I started my reasoning from a curved spacetime: in the description of General Relativity, the universe is a continuum and we get to the Einstein Field Equations. Space and time may or not be ...
user avatar
  • 77
0 votes
0 answers
31 views

Have Preon models been ruled out? [duplicate]

Preons are hypothetical sub-components of quarks and leptons, however it looks to me they are not discussed much. Has some experiment proved they do not exist or are they simply not popular?
user avatar
0 votes
2 answers
113 views

The composition of electrons, quarks and gluons: something or nothing? [closed]

It is told that electrons, quarks and gluons are indivisible thus have no compositions like any particles. So, are they actually composed of nothing or space?
user avatar
  • 103
6 votes
2 answers
400 views

How can a particle without mass be useful?

person rather new to physics here, and I just started on a rather simple book on particle physics, but I was flustered to learn that there are particles without mass enforcing the fundamental forces (...
user avatar
1 vote
1 answer
49 views

What is the apostrophe I see in HEP articles? (NOT antiquark)

I keep seeing references to quarks as q, and antiquarks as qbar, but I'm also seeing things like q' and q'bar. I originally thought it was another form of notation for anti- but it doesn't appear like ...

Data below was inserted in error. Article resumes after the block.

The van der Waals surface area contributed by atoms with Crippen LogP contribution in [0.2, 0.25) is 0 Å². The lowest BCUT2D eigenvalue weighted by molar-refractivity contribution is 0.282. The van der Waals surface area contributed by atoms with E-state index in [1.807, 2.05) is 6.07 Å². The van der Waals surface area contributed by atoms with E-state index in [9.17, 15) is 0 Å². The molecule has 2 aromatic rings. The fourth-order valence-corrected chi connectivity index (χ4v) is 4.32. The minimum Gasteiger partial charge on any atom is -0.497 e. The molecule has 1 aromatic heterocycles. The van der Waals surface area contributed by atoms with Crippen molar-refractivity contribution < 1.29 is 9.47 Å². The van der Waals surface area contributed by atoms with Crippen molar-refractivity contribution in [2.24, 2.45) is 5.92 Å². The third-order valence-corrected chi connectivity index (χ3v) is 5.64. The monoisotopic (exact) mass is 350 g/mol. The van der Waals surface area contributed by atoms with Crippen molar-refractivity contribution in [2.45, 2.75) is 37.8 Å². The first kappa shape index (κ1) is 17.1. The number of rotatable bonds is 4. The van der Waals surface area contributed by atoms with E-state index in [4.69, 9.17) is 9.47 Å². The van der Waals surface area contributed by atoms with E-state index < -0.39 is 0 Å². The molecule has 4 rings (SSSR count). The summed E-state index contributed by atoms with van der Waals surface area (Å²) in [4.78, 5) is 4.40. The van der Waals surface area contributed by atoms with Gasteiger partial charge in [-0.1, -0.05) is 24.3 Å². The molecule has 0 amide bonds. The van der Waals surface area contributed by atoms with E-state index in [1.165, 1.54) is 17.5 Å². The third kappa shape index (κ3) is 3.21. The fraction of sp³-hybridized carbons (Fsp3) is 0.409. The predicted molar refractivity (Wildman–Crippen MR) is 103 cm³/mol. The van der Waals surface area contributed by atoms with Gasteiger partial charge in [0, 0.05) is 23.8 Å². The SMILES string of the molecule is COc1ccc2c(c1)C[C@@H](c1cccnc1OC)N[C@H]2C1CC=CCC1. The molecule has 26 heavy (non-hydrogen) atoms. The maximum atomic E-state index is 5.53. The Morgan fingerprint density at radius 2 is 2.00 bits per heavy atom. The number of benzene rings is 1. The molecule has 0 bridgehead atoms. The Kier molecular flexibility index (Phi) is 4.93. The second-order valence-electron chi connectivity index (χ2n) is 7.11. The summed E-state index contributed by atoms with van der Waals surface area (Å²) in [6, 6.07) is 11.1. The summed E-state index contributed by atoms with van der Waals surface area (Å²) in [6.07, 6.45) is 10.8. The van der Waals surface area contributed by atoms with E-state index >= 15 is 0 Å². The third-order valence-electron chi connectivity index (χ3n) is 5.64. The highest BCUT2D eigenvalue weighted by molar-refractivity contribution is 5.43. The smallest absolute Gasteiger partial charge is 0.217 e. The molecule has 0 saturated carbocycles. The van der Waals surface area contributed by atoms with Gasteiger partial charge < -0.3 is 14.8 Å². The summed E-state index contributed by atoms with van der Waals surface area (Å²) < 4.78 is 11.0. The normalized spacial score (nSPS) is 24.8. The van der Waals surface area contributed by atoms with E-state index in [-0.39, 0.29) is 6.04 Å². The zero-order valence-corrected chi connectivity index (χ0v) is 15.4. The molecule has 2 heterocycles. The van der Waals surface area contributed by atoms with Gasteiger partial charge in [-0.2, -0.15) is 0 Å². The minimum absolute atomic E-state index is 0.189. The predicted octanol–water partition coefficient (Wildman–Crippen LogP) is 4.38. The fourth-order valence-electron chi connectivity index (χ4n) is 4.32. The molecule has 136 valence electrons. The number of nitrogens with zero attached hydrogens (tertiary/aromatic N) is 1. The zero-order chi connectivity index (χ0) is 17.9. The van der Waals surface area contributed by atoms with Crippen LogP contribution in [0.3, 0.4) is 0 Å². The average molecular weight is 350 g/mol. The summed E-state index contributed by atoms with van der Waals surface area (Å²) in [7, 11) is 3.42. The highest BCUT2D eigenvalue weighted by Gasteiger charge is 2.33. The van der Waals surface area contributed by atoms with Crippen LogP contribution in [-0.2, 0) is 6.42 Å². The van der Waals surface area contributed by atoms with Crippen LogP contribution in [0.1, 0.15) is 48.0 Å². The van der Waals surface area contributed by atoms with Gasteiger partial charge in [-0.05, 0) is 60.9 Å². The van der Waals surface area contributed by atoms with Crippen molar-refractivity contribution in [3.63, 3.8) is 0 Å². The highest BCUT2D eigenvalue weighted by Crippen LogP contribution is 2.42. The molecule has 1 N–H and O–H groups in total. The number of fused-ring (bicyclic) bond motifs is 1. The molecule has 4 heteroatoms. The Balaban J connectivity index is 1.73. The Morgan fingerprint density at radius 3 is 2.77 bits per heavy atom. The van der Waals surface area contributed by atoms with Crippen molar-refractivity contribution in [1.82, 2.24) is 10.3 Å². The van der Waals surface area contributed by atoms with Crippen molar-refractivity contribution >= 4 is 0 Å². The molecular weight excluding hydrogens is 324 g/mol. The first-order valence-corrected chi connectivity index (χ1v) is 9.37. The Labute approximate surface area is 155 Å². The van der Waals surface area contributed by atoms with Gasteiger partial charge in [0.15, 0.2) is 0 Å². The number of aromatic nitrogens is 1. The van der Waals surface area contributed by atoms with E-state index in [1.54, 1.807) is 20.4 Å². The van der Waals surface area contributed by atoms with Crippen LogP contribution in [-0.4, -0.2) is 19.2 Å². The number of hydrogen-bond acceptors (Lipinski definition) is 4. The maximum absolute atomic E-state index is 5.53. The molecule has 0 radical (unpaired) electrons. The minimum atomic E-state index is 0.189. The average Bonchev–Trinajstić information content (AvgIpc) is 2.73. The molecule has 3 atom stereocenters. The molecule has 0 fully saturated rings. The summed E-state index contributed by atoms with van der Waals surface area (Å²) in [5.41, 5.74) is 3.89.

user avatar
7 votes
3 answers
3k views

Do the quark types differ from each other in ways other than charge and mass?

I've read things online here and there that seemed to hint that there's more to quark type than mass and charge. Is this true? For clarity's sake, I'm not asking about properties individual quarks ...
user avatar
  • 734
6 votes
2 answers
651 views

Is it scientifically possible that “DNA can open wormholes” as suggested by an article in a mainstream & reputed journal?

I am attaching the links of two articles: Mathematic model for vibration behaviour analysis of DNA DNA Phantom Effect In the introduction section of the first article it mentions that Poponin tried ...
user avatar
1 vote
2 answers
174 views

What is the maximum spin of a particle? (Both theoretically and observed)